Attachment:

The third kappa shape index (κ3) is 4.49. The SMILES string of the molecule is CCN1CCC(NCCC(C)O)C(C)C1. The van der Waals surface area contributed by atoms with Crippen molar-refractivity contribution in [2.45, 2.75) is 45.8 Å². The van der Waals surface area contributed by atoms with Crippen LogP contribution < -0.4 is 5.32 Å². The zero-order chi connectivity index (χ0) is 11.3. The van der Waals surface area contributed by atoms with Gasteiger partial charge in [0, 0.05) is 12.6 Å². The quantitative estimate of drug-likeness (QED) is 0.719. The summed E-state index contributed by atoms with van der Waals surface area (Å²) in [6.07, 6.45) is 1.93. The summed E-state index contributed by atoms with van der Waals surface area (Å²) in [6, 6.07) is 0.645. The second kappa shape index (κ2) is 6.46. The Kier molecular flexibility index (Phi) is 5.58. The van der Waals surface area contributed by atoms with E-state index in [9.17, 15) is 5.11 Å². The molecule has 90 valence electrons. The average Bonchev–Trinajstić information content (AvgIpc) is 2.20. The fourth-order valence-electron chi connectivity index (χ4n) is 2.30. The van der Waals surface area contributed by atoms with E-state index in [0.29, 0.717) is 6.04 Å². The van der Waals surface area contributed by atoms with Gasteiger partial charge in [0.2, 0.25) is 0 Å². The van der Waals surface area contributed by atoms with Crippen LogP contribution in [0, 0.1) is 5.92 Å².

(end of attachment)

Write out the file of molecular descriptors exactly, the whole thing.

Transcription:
The third kappa shape index (κ3) is 4.49. The SMILES string of the molecule is CCN1CCC(NCCC(C)O)C(C)C1. The van der Waals surface area contributed by atoms with Crippen molar-refractivity contribution in [2.45, 2.75) is 45.8 Å². The van der Waals surface area contributed by atoms with Crippen LogP contribution < -0.4 is 5.32 Å². The zero-order chi connectivity index (χ0) is 11.3. The van der Waals surface area contributed by atoms with Gasteiger partial charge in [0, 0.05) is 12.6 Å². The quantitative estimate of drug-likeness (QED) is 0.719. The summed E-state index contributed by atoms with van der Waals surface area (Å²) in [6.07, 6.45) is 1.93. The summed E-state index contributed by atoms with van der Waals surface area (Å²) in [6, 6.07) is 0.645. The second kappa shape index (κ2) is 6.46. The Kier molecular flexibility index (Phi) is 5.58. The van der Waals surface area contributed by atoms with E-state index in [9.17, 15) is 5.11 Å². The molecule has 90 valence electrons. The average Bonchev–Trinajstić information content (AvgIpc) is 2.20. The fourth-order valence-electron chi connectivity index (χ4n) is 2.30. The van der Waals surface area contributed by atoms with E-state index in [0.29, 0.717) is 6.04 Å². The van der Waals surface area contributed by atoms with Gasteiger partial charge in [0.2, 0.25) is 0 Å². The van der Waals surface area contributed by atoms with Crippen LogP contribution in [0, 0.1) is 5.92 Å².